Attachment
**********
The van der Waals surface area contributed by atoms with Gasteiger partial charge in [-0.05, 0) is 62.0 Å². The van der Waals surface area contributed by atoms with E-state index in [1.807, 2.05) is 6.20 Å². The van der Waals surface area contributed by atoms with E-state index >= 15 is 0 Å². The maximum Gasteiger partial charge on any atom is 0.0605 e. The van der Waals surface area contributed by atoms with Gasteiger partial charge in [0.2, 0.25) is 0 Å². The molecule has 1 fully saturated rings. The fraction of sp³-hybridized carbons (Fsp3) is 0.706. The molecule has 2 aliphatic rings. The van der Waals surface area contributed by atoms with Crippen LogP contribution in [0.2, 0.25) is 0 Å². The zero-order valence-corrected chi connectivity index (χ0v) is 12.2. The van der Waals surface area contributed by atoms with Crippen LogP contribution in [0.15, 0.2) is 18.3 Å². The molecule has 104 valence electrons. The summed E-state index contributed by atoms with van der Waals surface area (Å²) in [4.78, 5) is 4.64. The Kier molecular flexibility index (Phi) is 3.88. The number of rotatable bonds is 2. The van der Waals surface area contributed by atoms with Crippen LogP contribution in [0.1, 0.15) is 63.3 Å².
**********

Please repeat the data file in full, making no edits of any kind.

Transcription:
The van der Waals surface area contributed by atoms with Gasteiger partial charge in [-0.05, 0) is 62.0 Å². The van der Waals surface area contributed by atoms with E-state index in [1.807, 2.05) is 6.20 Å². The van der Waals surface area contributed by atoms with E-state index >= 15 is 0 Å². The maximum Gasteiger partial charge on any atom is 0.0605 e. The van der Waals surface area contributed by atoms with Gasteiger partial charge in [0.2, 0.25) is 0 Å². The molecule has 1 fully saturated rings. The fraction of sp³-hybridized carbons (Fsp3) is 0.706. The molecule has 2 aliphatic rings. The van der Waals surface area contributed by atoms with Crippen LogP contribution in [0.2, 0.25) is 0 Å². The zero-order valence-corrected chi connectivity index (χ0v) is 12.2. The van der Waals surface area contributed by atoms with Crippen LogP contribution in [0.15, 0.2) is 18.3 Å². The molecule has 104 valence electrons. The summed E-state index contributed by atoms with van der Waals surface area (Å²) in [4.78, 5) is 4.64. The Kier molecular flexibility index (Phi) is 3.88. The number of rotatable bonds is 2. The van der Waals surface area contributed by atoms with Crippen LogP contribution in [0.1, 0.15) is 63.3 Å².